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Conversations with Leonie: Presenting Yourself to the World

by | Jun 3, 2019 | Conversations with Leonie

Hello Leonie,

My name is Tammie. I am studying as a mature aged student and working at the same time. I am applying for better jobs and whilst I can normally get the interview, I obviously don’t do well in the real time tests or they just don’t like me and always get a thanks but no thanks.

I asked for feedback a couple of times and was told that I didn’t ‘Fit in’ or was out performed by other candidates and one woman told me that I needed to look more polished as I would have been very visible to the public.

I do lack confidence and I find putting outfits together very hard as I am on a budget as all students are. I don’t see how dressing up can make any difference at all. I am clean and tidy and always iron clothes and so on.

My brother says clothes make the person but really this stick in my throat because I am the person who ‘shows up’ in every way. I am a hard worker, I don’t take sickies, I arrive early and stay late.

My brother is a pharmacist and he tells me that clothes can make people respect you more and can he says help you do better in practical tasks and tests. I don’t want to spend heaps on a makeover to get the approval of others.

So, I read your articles all the time and I’m asking you. Can this really be true? Can clothes and a makeover really help me get a good job?

Thanks for your column
Tammie/Narangba East

Hi Tammie,

My answer is a resounding yes. Firstly, if you dress well people treat you better. This is not some great and new astounding news. It’s always been the case. Power dressing is nothing new. Successful people know that you need to look like you are an achiever even before you achieve anything. There is also strong evidence that the way you groom yourself and how you dress can affect whether people listen to anything you have to say or if they treat your thoughts and opinions dismissively.

Research carried out at the National Research Council of Canada resulted in clear evidence that how we present ourselves strongly dictates how others interpret our trustworthiness, our IQ, or financial position and whether we should be advanced in our chosen vocations.

As you are a student, it is also worth sharing with you some surprising news about how our choice of clothes can affect how we do on tests. The New York Times coined this behavour “Enclothed Cognition”  In this study about paying attention, they gave examinees a white coat to wear and told them that it was a painter’s coat. The test group who wore what they thought was a painter’s coat demonstrated an improvement that was slight at best. They then gave the same group an identical white coat and told them it was a doctor’s coat and all participants did markedly better on the test. This test also looked at whether it was the presence of the white coat that made the improvement in performance or if the students had to be wearing the white coat, and the research found that the students had to be wearing the white coat. So, the clothes must be worn, and the subject must have an understanding of what the coat represents. I.e. Painter or Doctors coat. I haven’t found one single article on why we humans can perform better just by changing our perception, but I can find plenty of evidence that definitely does.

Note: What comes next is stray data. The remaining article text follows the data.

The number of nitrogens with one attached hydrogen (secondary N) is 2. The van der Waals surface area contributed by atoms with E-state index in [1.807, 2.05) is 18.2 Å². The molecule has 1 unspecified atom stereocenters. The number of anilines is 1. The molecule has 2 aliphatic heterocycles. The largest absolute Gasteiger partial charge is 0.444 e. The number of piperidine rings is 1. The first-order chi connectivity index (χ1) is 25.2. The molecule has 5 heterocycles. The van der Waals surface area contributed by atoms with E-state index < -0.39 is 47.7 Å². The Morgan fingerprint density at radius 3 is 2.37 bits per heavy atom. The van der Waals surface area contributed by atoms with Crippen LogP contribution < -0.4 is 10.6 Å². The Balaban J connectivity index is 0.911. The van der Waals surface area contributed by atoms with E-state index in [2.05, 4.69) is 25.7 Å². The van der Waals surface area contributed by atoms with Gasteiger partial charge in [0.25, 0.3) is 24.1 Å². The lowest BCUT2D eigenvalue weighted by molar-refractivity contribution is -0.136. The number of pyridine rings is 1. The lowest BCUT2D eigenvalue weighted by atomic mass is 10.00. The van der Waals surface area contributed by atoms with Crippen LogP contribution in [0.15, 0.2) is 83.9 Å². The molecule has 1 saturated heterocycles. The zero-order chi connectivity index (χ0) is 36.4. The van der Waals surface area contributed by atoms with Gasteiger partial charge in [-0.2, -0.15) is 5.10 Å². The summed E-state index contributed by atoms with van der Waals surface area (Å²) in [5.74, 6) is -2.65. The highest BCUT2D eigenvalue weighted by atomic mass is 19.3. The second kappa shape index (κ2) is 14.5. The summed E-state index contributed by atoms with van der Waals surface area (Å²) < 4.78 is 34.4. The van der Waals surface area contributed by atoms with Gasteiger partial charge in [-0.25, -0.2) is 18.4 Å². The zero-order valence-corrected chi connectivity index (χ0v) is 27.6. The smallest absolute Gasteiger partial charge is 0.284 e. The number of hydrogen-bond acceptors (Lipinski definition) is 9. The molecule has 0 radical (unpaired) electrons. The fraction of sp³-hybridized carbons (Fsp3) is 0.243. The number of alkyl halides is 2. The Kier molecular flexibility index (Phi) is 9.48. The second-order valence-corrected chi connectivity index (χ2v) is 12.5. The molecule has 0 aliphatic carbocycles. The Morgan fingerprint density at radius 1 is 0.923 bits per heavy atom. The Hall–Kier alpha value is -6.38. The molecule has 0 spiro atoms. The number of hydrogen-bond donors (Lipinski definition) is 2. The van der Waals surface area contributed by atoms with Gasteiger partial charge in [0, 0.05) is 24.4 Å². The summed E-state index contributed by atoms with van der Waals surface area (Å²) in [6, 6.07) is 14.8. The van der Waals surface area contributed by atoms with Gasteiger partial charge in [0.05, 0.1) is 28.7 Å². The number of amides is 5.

Additionally, there is strong evidence that how we dress, affects or confidence and our attitude. So, I would encourage you to listen to your brother. I would never encourage you to be phoney, put on an act or change who you are but I feel that if you want to be successful, you would benefit from thinking about your audience which is who you are meeting, the occasion you are attending and what the culture of the firm or organisation is.

You don’t have to spend a fortune to look good. Opportunity shops are very aware of only stocking clothes that are in good condition and we have some great ones here on the Peninsula. People don’t just discard clothes because they are ruined or out of fashion. Often, it’s because they no longer fit or they have acquired new purchases and want a change.

I hope this has given you food for thought.

Til next week
Leonie

Leonie Schilling

Leonie Schilling

Counsellor | Author | Columnist | Radio Commentator | Trainer | Mediator

Leonie is a Qualified Counsellor, Trainer, Mediator and Early childhood Educator who is also a Justice of the Peace.

Specialising in Relationship Counselling, Personal Counselling and Employment Coaching.

Relationship INTENSIVE CARE

Relationship INTENSIVE CARE

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A Practical Guide to Saving and Maintaining Your Relationship.

This book is a must have for people looking for a practical and easy to understand plan to repair their relationship.

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